Published: 12/07/17
Editorial: Hillsborough cannot afford pay raises for teachers

Editorial: Hillsborough cannot afford pay raises for teachers

There is no satisfaction for anyone in the standoff over pay raises between the Hillsborough County School District and its teachers. Most teachers across the nation already are underpaid, but this district simply cannot afford the raises teachers ex...
Published: 12/07/17
Editorial: Impact of Water Street project extends beyond buildings

Editorial: Impact of Water Street project extends beyond buildings

With a buildout of $3 billion encompassing entire city blocks, itís obvious that Jeff Vinikís plans will change the look and feel of downtown Tampa. But the Tampa Bay Lightning owner unveiled a broader vision last week that reflects how far the impac...
Published: 12/06/17
Updated: 12/08/17
Editorial: Make texting while driving a primary offense

Editorial: Make texting while driving a primary offense

It is dangerous and illegal to text while driving in Florida, and police should be able to pull over and ticket those lawbreakers without witnessing another violation first. House Speaker Richard Corcoran has lent his powerful voice to legislation th...
Published: 12/06/17
Updated: 12/07/17

Editorial: Outsourcing common sense on St. Petersburg Pier naming rights

St. Petersburg officials predict that selling the naming rights to parts of the new Pier could generate $100,000 in annual revenue. But first the city wants to pay a consultant to tell it how and to whom to sell the rights. Why do city officials need...
Published: 12/06/17
Updated: 12/07/17

Another voice: Trumpís risky move

President Donald Trumpís decision to recognize Jerusalem as Israelís capital has a certain amount of common sense on its side. As a practical matter, West Jerusalem has been the seat of Israeli government since 1949, and no conceivable formula for Pa...
Published: 12/06/17
Updated: 12/07/17
Editorial: Tampaís MOSI reinvents itself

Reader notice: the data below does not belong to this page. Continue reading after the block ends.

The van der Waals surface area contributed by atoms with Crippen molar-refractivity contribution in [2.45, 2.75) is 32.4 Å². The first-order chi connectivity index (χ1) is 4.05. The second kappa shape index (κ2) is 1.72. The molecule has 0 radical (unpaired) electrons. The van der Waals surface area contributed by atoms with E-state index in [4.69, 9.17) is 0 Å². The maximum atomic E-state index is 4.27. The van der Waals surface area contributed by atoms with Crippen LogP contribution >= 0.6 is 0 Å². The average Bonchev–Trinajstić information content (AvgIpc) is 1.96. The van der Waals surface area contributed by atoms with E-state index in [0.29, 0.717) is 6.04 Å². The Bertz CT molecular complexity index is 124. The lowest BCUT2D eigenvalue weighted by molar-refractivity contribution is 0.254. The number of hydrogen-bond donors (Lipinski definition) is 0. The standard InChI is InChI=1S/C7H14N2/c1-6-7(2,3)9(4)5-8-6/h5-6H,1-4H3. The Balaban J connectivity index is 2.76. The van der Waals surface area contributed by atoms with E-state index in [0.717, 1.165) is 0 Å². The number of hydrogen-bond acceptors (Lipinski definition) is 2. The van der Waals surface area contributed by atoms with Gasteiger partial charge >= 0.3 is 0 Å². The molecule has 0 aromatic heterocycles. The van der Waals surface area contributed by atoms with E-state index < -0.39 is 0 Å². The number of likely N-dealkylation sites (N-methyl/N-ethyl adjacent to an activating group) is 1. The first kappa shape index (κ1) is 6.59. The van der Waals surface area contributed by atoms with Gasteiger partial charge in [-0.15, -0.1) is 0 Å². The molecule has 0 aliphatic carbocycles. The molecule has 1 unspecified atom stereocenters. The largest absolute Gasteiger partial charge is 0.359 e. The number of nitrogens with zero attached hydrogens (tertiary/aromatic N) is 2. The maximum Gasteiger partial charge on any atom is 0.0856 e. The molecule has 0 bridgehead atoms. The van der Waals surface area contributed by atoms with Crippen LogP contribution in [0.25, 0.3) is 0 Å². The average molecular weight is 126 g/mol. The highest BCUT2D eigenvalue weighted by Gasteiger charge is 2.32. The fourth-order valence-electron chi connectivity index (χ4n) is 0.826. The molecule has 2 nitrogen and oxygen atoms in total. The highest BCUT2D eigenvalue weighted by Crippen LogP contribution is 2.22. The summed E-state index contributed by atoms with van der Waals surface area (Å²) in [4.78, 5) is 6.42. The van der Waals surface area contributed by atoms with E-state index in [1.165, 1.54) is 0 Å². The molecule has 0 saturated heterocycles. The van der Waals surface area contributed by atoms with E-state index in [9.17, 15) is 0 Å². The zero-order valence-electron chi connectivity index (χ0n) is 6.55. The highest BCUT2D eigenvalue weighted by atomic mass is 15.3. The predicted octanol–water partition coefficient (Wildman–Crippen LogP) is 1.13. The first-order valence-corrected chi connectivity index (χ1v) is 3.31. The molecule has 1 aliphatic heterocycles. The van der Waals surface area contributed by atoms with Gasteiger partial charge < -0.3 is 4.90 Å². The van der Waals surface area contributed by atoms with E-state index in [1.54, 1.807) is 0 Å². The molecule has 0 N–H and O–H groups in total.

Editorial: Tampaís MOSI reinvents itself

A tactical retreat and regrouping seems to be paying off for Hillsborough Countyís Museum of Science and Industry. After paring back its operations, the museum posted a small profit over the past year, enabling the attraction to keep its doors open a...
Published: 12/05/17
Updated: 12/07/17
Times recommends: McClure for Florida House District 58

Times recommends: McClure for Florida House District 58

Voters in Temple Terrace, Plant City and Thonotosassa have an easy choice in the Dec. 19 special election to replace state Rep. Dan Raulerson, who resigned for health reasons. Republican Lawrence McClure is the only credible candidate.McClure, 30, ow...
Published: 12/05/17
Updated: 12/07/17
Editorial: Still waiting for flood insurance fix

Editorial: Still waiting for flood insurance fix

It has been 1,979 days since all heck broke loose in the flood insurance industry. Apparently, that just wasnít enough time for Washington to react. So with the National Flood Insurance Program set to expire on Friday, itís looking increasingly likel...
Published: 12/05/17
Updated: 12/06/17

Editorial: St. Petersburg should raise rates for reclaimed water

Raising rates on reclaimed water in St. Petersburg is an equitable way to spread the pain of paying for millions in fixes to the cityís dilapidated sewer system. The city has no choice but to start charging utility customers more as the sewer bills c...
Published: 12/05/17
Updated: 12/06/17